Conversation with My Wife (180)

The river is long and the river is wide, but there’s a path running just along the side

Since I recently chided Mark Starlin for not warning readers about photos that are best viewed on a large screen, I will warn you that a couple of the river panoramas below look best on a big screen.

So on Election Day, we went out walking (we’d already voted well before—relax!) along the river trail we’d been enjoying.

A new three-mile stretch had just opened up at the northern end. Re-opened, actually, because the section had been graveled for the most part a long time ago, but the county park association had rebuilt the trails with paved roadway, replaced the old wooden bridges with steel structures, and turned some meandering tracks into straight paths. As of that Monday, the day before Election Day, it was all done!

Okay, maybe mostly done. Mostly.

Trail crew, building up the shoulder of the trail as we were out walking. They were doing at least a mile an hour—pretty impressive! (all photos by author)

DEB: Uh, I think we’ll be okay if we walk over on the left shoulder?

ME: I’m sure someone will tell us if we’re not allowed. (they did not, just smiled and waved)

It was a beautiful day to be walking by the river. The leaves were still in the process of turning, so there was a fair amount of green left. Lovely blue sky and the river was up slightly from rain upstate in the previous week after a bit of a dry spell.

You might notice a number of electrical transmission towers in the photos above. That’s because we have the Brunner Island Steam Electric Station (coal powered, top panorama photo) and the York Haven Dam (hydro, bottom panorama). Most PA electrical generation is now from natural gas or nuclear, however.

The Susquehanna River meanders through some rough terrain, but walking on a rail trail or former canal boat path means that it’s all pretty level and easy. If we ignored the lovely macadam on the trail and the occasional “NO TRESPASSING” signs as the trail passed private property, it was possible to forget about what was going on in the rest of the country and the world.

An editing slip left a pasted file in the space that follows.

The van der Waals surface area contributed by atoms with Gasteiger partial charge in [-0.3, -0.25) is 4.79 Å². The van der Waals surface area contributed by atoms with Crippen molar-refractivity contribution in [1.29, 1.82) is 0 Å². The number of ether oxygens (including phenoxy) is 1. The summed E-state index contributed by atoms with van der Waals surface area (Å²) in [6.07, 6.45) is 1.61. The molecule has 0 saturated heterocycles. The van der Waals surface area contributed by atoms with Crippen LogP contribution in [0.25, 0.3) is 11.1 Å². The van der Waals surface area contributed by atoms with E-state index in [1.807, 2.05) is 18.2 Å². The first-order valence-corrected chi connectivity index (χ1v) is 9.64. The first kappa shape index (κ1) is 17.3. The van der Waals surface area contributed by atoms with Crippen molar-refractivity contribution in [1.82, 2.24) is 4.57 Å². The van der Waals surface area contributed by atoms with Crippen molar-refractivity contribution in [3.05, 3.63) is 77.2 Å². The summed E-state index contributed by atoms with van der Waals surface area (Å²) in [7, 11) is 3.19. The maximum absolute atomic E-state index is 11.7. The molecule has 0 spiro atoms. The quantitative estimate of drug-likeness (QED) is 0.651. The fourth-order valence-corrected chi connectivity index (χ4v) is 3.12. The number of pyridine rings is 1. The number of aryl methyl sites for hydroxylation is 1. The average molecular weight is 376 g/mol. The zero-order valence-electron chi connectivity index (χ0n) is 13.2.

But with reminders.

ME: “Welcome to Conoy Township. THIS IS NOT A GUN FREE ZONE.” But apparently, nobody understands proper hyphenation.

DEB: You’re going to make fun of the hyphenation of people who are proud to have guns and have no problem hoisting a Trump flag on township land? Smile and nod, Jackster, smile and nod!

Horses? No! Horse’s asses? Um, maybe, maybe…

The trail ended where some of the old locks were still in recognizable shape, albeit fairly dry for the last century and a half.

Barge traffic on the canal was big until the railroads took over in the middle 19th Century. The Susquehanna River was unsuitable for navigation, so the canal ran parallel to it. At various places along the 14 miles of trail we also found remains of an old iron foundry, ruins of an aqueduct that carried the canal over a stream, foundations of housing that serviced the canal traffic, and railroad construction that often replaced the canal in almost the same spot. Some of the railroad rights of way were still in use for modern freight.

DEB: Thank you, honey! I like just being out and walking with you. It’s nice getting to spend time with somebody who enjoys it too. You sure are a great friend and partner in retirement!

ME: You too, m’love!

Copyright ©2020 by Jack Herlocker. For once, I have no problem with anyone who wants to share the photos I took, since the view is so pretty.




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Jack Herlocker

Jack Herlocker

Husband & retiree. Developer, tech writer, & IT geek. I fill what’s empty, empty what’s full, and scratch where it itches. Occasionally do weird & goofy things.

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